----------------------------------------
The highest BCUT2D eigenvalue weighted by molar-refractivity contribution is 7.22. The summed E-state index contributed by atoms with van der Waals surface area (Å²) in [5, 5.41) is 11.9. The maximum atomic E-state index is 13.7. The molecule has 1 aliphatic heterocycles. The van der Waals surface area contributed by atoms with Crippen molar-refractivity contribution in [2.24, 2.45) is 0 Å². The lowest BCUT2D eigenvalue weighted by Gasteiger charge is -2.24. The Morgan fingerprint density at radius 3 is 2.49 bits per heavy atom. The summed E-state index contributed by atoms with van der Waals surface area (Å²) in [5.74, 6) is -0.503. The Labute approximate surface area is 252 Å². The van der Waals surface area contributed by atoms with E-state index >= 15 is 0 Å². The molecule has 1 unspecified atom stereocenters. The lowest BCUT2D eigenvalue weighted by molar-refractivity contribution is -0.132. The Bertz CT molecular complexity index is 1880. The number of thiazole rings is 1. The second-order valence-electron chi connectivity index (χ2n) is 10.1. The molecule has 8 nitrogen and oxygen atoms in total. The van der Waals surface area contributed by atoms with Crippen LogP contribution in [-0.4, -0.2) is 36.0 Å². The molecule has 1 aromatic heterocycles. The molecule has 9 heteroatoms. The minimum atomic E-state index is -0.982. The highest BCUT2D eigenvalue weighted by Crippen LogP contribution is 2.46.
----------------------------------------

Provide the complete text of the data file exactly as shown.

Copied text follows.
The highest BCUT2D eigenvalue weighted by molar-refractivity contribution is 7.22. The summed E-state index contributed by atoms with van der Waals surface area (Å²) in [5, 5.41) is 11.9. The maximum atomic E-state index is 13.7. The molecule has 1 aliphatic heterocycles. The van der Waals surface area contributed by atoms with Crippen molar-refractivity contribution in [2.24, 2.45) is 0 Å². The lowest BCUT2D eigenvalue weighted by Gasteiger charge is -2.24. The Morgan fingerprint density at radius 3 is 2.49 bits per heavy atom. The summed E-state index contributed by atoms with van der Waals surface area (Å²) in [5.74, 6) is -0.503. The Labute approximate surface area is 252 Å². The van der Waals surface area contributed by atoms with E-state index >= 15 is 0 Å². The molecule has 1 unspecified atom stereocenters. The lowest BCUT2D eigenvalue weighted by molar-refractivity contribution is -0.132. The Bertz CT molecular complexity index is 1880. The number of thiazole rings is 1. The second-order valence-electron chi connectivity index (χ2n) is 10.1. The molecule has 8 nitrogen and oxygen atoms in total. The van der Waals surface area contributed by atoms with Crippen LogP contribution in [-0.4, -0.2) is 36.0 Å². The molecule has 1 aromatic heterocycles. The molecule has 9 heteroatoms. The minimum atomic E-state index is -0.982. The highest BCUT2D eigenvalue weighted by Crippen LogP contribution is 2.46.